Christos AnastopoulosDr Christos Anastopoulos

Research Fellow

Contact Details

Group web page

www.hep.shef.ac.uk/

 

General

About me

I am a Royal Society University Research Fellow at the University of Sheffield and a member of the ATLAS collaboration

Research Summary

My research focuses on the understanding of fundamental particles and forces of nature, in particular the origin of mass. I played a crucial role to the analysis that led to the discovery of the Higgs boson at the LHC, for which The Nobel Prize in Physics 2013 was awarded.

Research

Research Summary

My primary research interests are on experimental particle physics as a member of the ATLAS collaboration. ATLAS is a multi-purpose detector operating at the Large Hadron Collider at CERN in Europe. It has been designed to search for signals that will enable physicists to understand the fundamental laws of nature and in particular the acquisition of mass through the so-called Higgs mechanism. Thus, data from the ATLAS experiment are probing the basic forces that have shaped our Universe since the beginning of time and that will eventually determine its fate.

I made substantial contributions to the direct discovery of the Higgs boson announced in July 2012 by the ATLAS and CMS collaborations. This discovery led to the award of the 2013 Nobel Prize to Peter Higgs and François Englert “for the theoretical discovery of a mechanism that contributes to our understanding of the origin of mass of subatomic particles”. Over time I have also worked on the reconstruction of electrons in ATLAS by combining the information from the ATLAS tracker and electromagnetic calorimeter. This constituted the ground-work for the discovery of the Higgs boson via its decays to four leptons which I was involved in.

The discovery of the Higgs boson opens the way to a new phase of particle physics in which the study of its properties will allow an examination of the nature of the Higgs in detail and perhaps will also provide the means for new discoveries. We know that the particle we have discovered is a brand new boson. Even though it fulfils the basic requirements of a Higgs boson, it is not clear that its properties correspond exactly to those predicted for the Higgs boson by the standard model of particle physics, which is currently the best theory we have for describing the fundamental particles and their interactions.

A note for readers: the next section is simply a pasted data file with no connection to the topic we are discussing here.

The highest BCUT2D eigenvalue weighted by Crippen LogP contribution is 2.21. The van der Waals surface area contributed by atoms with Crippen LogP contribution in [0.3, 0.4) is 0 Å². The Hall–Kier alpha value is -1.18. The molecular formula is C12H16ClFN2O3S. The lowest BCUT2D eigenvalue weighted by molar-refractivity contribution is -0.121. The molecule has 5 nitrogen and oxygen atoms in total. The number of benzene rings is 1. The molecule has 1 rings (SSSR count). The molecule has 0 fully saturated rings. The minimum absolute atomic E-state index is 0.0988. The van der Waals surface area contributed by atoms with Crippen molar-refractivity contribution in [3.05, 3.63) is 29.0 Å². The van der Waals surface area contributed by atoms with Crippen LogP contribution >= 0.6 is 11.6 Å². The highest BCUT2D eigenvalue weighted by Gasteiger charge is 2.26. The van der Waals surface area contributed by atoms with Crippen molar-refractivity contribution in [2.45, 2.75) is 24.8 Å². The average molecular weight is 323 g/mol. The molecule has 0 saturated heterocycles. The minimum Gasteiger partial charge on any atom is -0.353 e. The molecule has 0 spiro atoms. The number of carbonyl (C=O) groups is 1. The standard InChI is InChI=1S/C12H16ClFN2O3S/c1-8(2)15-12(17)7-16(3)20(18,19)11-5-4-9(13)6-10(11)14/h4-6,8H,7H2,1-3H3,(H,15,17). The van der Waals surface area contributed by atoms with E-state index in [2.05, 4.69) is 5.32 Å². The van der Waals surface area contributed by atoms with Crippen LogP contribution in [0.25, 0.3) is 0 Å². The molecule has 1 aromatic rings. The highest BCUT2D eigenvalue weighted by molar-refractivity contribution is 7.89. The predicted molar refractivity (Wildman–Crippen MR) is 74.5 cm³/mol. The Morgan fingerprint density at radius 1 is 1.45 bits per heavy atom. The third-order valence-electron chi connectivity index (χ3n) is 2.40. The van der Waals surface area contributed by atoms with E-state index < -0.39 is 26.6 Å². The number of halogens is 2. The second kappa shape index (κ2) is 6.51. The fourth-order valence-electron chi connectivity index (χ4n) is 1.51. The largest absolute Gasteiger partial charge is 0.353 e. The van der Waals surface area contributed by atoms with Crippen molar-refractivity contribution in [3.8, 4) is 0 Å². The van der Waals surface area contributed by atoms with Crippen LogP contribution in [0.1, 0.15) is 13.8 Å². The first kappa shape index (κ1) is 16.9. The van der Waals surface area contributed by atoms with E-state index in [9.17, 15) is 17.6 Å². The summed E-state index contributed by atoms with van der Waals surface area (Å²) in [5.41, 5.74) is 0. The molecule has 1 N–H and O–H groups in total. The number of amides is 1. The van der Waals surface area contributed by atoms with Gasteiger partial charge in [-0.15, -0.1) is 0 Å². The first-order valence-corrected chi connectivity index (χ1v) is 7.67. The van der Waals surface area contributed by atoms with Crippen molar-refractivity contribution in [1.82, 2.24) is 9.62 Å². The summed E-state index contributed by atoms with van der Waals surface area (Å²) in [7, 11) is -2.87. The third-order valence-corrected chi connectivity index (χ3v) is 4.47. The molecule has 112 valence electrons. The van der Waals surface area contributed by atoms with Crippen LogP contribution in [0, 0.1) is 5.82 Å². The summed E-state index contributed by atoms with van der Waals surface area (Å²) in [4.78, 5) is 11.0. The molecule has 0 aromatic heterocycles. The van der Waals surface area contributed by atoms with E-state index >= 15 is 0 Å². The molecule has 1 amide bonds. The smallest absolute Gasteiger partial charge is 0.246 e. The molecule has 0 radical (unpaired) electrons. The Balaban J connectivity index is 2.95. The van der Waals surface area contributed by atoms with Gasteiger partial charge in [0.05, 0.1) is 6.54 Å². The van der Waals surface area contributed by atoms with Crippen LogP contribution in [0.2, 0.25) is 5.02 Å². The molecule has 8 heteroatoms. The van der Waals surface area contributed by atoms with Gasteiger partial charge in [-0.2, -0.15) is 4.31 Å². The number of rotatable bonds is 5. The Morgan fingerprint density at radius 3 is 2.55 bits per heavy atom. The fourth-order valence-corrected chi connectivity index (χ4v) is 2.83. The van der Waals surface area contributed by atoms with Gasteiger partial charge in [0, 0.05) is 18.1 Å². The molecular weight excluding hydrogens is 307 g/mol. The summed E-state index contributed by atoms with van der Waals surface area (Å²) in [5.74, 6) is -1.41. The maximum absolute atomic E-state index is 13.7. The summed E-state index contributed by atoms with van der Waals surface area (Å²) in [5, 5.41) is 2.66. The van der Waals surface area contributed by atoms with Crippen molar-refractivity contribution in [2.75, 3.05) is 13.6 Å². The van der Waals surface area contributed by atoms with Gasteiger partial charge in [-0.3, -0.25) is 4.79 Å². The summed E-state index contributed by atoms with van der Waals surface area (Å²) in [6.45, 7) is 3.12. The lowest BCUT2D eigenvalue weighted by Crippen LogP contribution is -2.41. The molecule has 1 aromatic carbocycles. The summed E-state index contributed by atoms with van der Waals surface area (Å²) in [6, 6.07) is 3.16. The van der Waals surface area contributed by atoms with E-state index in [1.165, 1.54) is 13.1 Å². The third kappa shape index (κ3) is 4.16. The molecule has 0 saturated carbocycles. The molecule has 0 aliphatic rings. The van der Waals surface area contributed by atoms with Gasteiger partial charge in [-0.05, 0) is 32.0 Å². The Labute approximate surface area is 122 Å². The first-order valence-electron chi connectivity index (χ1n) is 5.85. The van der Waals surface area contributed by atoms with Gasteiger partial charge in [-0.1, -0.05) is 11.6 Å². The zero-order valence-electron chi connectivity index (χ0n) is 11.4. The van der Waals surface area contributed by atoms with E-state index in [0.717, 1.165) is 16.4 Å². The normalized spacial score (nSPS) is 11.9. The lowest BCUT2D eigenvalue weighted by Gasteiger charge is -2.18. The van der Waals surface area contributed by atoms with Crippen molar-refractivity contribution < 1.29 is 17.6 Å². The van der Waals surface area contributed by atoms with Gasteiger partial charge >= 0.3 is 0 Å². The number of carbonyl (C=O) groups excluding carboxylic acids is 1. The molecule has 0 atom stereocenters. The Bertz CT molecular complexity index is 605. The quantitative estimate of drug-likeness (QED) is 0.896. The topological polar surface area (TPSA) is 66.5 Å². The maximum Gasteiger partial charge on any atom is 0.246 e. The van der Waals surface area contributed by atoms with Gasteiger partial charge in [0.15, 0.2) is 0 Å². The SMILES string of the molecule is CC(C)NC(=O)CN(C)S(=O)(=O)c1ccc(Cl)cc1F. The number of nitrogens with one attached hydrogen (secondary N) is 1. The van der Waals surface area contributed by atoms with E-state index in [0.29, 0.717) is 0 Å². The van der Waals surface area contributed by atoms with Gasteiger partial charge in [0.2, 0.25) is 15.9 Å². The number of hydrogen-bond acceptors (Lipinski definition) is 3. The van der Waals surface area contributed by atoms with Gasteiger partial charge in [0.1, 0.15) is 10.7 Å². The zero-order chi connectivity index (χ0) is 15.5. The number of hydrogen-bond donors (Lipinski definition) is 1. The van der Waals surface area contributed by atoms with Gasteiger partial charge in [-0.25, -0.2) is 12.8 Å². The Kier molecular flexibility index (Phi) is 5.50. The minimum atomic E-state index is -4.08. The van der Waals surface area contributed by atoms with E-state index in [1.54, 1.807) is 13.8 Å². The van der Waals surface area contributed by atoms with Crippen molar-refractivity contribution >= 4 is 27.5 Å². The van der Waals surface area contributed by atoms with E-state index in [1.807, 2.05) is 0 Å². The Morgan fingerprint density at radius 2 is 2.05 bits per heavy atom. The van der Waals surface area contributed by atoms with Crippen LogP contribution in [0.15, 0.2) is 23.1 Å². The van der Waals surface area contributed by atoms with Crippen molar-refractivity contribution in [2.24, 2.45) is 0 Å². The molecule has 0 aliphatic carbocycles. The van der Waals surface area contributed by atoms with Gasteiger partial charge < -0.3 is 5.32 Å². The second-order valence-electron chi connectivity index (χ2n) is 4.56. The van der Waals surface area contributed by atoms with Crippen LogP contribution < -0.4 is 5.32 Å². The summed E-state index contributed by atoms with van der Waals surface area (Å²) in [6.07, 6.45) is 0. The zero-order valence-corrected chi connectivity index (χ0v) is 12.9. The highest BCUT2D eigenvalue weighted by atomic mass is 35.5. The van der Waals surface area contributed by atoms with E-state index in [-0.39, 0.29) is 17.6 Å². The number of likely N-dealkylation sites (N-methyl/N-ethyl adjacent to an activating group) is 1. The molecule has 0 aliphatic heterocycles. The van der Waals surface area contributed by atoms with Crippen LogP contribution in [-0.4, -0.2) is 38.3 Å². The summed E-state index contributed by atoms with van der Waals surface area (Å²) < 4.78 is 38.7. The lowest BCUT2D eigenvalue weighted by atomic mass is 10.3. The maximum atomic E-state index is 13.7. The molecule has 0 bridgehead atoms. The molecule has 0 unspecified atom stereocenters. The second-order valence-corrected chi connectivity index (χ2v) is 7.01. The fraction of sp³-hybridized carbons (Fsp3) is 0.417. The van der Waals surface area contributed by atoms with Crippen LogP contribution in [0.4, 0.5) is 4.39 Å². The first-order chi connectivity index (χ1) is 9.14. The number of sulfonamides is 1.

The ongoing LHC RUN II is expected to produce four times more Higgs boson candidates that will allow us to further study the new particle properties. The most promising way to study the properties of the Higgs boson is via its decays to into two Z bosons which in turn each decay into an oppositely charged pair of electrons or muons, as they have the lower level of background noise.

In the standard model the Higgs and its associated field are predicted to have a spin of 0. This means that, unlike electomagnetism, they lack directionality. Further Higgs production will allow us to confirm this hypothesis. A more powerful LHC could also reveal whether the Higgs has siblings. For example one popular way to extend the standard model is a theory called supersymmetry, which specifies a minimum of five types of Higgs boson. Another open question is the determination of the rate with which the Higgs boson is produced via different mechanisms, and its comparison with the standard model predictions.

We currently stand at the cross roads of either achieving a more thorough understanding of the SM Higgs mechanism, or the perhaps more exciting prospect of discovering new physics phenomena, and is to this questions that my research will be addressed. As such it will have a profound and lasting impact on our understanding of the fundamental nature of matter and expand humanity’s understanding of the fundamental laws of nature.

Higgs 4 lepton

The Sheffield High Energy Physics group is an active participant in the ATLAS experiment, one of the general purpose detectors being built to exploit the exciting physics potential of the Large Hadron Collider (LHC) at CERN. ATLAS has been designed to search for signals that will enable physicists to understand the fundamental laws of nature and in particular the acquisition of mass through the so-called Higgs mechanism. Thus, data from the ATLAS experiment are probing the basic forces that have shaped our Universe since the beginning of time and that will eventually determine its fate.